Trying and failing at a creative venture is forgivable. I don’t much like Interiors, either, but I never doubted Allen’s commitment to the material. What’s not forgivable is contempt of the audience, and this is what ultimately pushes Crisis in Six Scenes past being merely disappointing to being downright offensive.

In an interview with The Hollywood Reporter back in May, Allen admitted that a TV show “was much harder to do than I thought. I thought, ‘I’ll sandwich this in between two films and knock it off. What’s the big deal? It’s television.'” Unfortunately, wising up to the work-load of modern TV didn’t make Allen any smarter regarding the artistry of the medium.

For Crisis in Six Scenes, Allen weirdly chose to bookend the series with smug jokes about the worthlessness of TV, a theme in Allen’s work going at least as far back as Annie Hall. In the opening scene, Sidney ponders whether to slum it by launching a TV writing career. Allen’s low opinion of TV is voiced by Sidney’s barber (Max Casella), who dismisses TV as “lowbrow compared to a book.” Allen essentially echoes the joke in the series’ final scene, coming to the conclusion that he’s better off sticking with a “higher” art form like literature (or, for Allen, cinema) that’s worthy of his genius.

With all due respect to Allen, this is ludicrous and speaks to Allen’s gross arrogance. Allen is in no way justified in patronizing the benefactors who paid for this disaster, or the viewers who dare to tolerate the tedium of watching Crisis in Six Scenes. To the contrary, Woody Allen ought to feel grateful that he’s still allowed to have a career at all. The indulgent privilege pervading Crisis in Six Scenes suggests that Allen has perhaps grown a little too accustomed to getting away with murder.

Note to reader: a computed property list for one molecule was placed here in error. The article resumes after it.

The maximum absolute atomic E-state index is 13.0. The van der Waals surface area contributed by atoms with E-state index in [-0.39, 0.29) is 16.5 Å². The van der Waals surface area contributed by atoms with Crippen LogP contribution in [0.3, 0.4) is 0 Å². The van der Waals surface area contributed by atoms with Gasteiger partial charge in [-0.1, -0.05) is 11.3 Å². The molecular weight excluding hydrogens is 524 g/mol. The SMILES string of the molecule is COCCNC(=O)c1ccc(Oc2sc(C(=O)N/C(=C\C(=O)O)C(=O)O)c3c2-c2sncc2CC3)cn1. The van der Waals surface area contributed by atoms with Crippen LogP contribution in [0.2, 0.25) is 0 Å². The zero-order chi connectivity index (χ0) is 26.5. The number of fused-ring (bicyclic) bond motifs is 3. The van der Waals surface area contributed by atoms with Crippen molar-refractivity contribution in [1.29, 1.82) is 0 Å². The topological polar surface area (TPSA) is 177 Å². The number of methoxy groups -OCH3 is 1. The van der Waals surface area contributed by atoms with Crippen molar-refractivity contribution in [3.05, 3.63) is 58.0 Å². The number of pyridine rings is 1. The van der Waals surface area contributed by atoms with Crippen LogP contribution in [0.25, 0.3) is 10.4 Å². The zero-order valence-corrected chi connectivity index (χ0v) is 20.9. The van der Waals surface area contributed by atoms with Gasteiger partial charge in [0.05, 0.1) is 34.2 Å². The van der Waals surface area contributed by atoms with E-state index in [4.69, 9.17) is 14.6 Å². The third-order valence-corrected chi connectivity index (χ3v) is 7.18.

Having grown up in the ’80s and ’90s, I’m part of perhaps the last generation of cinephiles that feels obligated to revere Allen. I’ve seen all of his masterpieces and many of his clunkers. I count at least one of his films (1989’s peerless Crimes and Misdemeanors) among my absolute favorites. And I’ll probably keep on following Allen’s work until he retires or dies. Caring about Woody Allen is too ingrained in my film-loving psyche to ever give up on him completely. But I don’t get the sense that this obligation has carried over to film fans in their teens and 20s. Unlike, say, Martin Scorsese, who continues to make movies like The Departed and The Wolf of Wall Street that tap into the zeitgeist, younger viewers don’t seem to care much about Woody Allen’s classic films, much less his latest work.

Contemporary attitudes about Woody Allen’s movies are invariably colored by Dylan Farrow’s assault allegations — many millennial viewers now reject Allen’s work out of hand, with some justification. But the films themselves, when viewed through a modern lens, can seem blinkered, pedantic, and conspicuously caucasian.

Crisis in Six Scenes could’ve been a golden opportunity for Allen to engage with a new audience in a medium that matters as much to young people in the ’10s as cinema meant to sophisticates during Allen’s heyday in the ’70s and ’80s. Perhaps he could have made something like Easy, the recent eight-part Netflix series written and directed by indie wunderkind Joe Swanberg, which offers a panoramic view of modern relationships via an expansive collection of loosely connected characters starring in loosely connected episodes.

Allen’s influence on Swanberg is obvious, though not always positive — Easy foregrounds Chicago as prominently as Manhattan in Allen’s films, though it’s the affluent, northern neighborhoods populated by well-heeled creatives that Swanberg focuses on. Given Chicago’s well-publicized problems of late, it’s somewhat incongruous that the worst crisis faced by Chicagoans in Easy‘s universe concerns whether two brothers (Dave Franco and Evan Jonigkeit) should make their hip, underground brewery a legitimate business. But compared with Crisis in Six Scenes, Easy practically presents a rainbow coalition of characters — African-Americans, Mexican-Americans, lesbians, and other invisible beings in Allen’s world.

While far from perfect, at least Easy lives and breathes in a manner that’s recognizable from real life. I don’t know which world Crisis in Six Scenes comes from, but it’s not this one. Of course, given his old saying about the value of presence over actual output, perhaps the work doesn’t matter to Allen as much as the fringe benefits of creation.